Published on in Vaccine Update for Healthcare Providers
Before the availability of a measles vaccine in 1963, every year in the United States measles would cause 2 million to 3 million cases, 48,000 hospitalizations, and 500 deaths, usually from dehydration, pneumonia and encephalitis. But measles virus had another ominous effect. It also caused an increase in the incidence of other bacterial and viral infections several years after the original measles infection. Recently, two studies provided a biological explanation for this observation.
European researchers examined the changes in the frequencies and specificities of memory B cells in 26 unvaccinated children who were naturally infected with measles (Petrova, VN, et al. Incomplete genetic reconstitution of B cell pools contributes to prolonged immunosuppression after measles. Science Immunology. 2019, Nov 1;4(41):6125. DOI: 10.1126/sciimmunol.aay6125) In addition to finding a depletion in memory B cells following natural measles virus infection, the authors also found a depletion of influenza-virus specific memory B cells in ferrets experimentally infected with influenza then later challenged with measles. The monkeys were again susceptible to influenza infection. The authors concluded, “The depleted memory pools and serological immunity highlights the importance of measles vaccination not only to protect against measles but also for the maintenance of immunity to a range of other pathogens.”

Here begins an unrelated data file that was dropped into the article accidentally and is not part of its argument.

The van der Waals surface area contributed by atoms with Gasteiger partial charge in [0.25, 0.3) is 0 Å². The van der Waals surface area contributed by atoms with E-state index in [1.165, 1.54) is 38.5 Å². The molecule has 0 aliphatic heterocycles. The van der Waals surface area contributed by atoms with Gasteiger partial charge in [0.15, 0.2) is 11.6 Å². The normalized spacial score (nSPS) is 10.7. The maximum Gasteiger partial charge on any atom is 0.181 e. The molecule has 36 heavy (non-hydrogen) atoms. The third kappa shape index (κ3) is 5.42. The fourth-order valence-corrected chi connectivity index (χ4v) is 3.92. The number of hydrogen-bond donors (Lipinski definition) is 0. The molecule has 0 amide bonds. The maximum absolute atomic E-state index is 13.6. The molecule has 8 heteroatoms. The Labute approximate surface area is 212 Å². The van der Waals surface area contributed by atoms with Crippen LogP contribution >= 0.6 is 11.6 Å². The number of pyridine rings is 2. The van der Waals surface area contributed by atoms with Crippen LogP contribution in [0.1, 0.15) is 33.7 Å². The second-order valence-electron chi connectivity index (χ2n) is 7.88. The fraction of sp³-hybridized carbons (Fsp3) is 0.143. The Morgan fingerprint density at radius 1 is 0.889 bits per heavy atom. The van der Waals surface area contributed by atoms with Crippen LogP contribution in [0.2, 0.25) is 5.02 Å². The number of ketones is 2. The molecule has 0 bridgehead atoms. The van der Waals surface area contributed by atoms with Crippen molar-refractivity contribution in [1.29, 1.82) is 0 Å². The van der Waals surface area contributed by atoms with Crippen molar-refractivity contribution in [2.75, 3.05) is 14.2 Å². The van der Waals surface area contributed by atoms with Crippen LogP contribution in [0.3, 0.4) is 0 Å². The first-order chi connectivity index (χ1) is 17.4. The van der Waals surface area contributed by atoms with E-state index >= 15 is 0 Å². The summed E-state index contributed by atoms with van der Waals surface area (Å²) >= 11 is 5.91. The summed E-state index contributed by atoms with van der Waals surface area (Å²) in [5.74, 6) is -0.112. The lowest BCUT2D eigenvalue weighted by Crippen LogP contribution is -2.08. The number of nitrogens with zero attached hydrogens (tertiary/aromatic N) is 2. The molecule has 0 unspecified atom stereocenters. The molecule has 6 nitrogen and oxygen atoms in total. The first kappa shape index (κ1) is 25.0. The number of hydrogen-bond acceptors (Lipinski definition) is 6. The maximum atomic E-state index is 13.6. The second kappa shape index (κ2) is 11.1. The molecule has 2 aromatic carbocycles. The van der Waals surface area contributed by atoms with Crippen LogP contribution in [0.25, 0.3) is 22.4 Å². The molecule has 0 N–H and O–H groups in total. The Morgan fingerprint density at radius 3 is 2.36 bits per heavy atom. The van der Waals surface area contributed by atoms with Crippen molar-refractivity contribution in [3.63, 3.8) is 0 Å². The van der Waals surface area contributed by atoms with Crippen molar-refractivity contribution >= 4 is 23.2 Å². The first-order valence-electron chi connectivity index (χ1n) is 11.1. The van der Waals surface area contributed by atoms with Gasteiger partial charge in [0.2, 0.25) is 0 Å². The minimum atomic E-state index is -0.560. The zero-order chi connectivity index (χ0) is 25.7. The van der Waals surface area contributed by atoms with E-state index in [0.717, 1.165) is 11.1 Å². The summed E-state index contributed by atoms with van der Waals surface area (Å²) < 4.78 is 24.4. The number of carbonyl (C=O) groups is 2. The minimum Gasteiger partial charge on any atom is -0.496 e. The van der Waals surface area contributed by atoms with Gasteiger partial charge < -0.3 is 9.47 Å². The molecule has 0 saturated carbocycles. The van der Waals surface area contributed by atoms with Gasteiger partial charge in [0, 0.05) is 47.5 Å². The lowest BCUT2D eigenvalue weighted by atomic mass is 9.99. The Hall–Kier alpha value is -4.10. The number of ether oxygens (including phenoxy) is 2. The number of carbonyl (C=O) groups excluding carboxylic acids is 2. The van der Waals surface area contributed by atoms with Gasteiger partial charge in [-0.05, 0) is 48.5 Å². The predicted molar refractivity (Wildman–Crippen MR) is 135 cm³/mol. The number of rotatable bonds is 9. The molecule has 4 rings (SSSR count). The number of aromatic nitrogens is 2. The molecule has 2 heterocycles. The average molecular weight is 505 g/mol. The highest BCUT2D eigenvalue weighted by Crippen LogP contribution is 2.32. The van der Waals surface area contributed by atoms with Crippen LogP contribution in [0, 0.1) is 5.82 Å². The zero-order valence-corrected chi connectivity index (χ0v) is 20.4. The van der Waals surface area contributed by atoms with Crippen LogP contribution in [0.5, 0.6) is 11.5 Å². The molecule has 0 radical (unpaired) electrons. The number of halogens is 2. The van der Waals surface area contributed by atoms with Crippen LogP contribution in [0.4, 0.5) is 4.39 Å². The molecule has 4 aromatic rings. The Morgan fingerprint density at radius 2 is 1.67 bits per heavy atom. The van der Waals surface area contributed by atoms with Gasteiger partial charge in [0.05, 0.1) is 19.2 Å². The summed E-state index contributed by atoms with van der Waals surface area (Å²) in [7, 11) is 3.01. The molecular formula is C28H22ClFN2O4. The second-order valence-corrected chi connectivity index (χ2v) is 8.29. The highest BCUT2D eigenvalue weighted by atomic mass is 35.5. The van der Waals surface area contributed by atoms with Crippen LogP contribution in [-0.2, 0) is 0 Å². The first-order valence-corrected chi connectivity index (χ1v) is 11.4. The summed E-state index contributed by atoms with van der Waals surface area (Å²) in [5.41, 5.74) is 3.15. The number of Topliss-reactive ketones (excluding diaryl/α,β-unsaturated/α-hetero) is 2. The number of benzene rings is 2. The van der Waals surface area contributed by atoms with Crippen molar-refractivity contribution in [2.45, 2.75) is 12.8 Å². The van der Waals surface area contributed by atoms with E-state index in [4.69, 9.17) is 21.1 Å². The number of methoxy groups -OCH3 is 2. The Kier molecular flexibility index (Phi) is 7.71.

Similarly, researchers at Harvard Medical School studied 77 unvaccinated children before and two months after natural measles virus infection (Mina, MJ, et al. Measles virus infection diminishes preexisting antibodies that offer protection from other pathogens. Science. 2019, Nov 1;366(6465):599-606. DOI: 10.1126/science.aay6485). They found that measles infection caused an elimination of 11% to 73% of the pathogen-specific antibody repertoire among those infected. This effect was not observed following vaccination with measles-containing vaccine. The authors concluded, “These findings underscore the crucial need for widespread vaccination … Comprehensive coverage with measles vaccine would not only help prevent the 120,000 deaths that will be directly attributed to measles this year, but, by preventing measles virus immune amnesia and thus preserving immunity, measles vaccines could avert possibly hundreds of thousands of additional deaths attributable to the lasting damage to the immune system.”
Materials in this section are updated as new information and vaccines become available. The Vaccine Education Center staff regularly reviews materials for accuracy.
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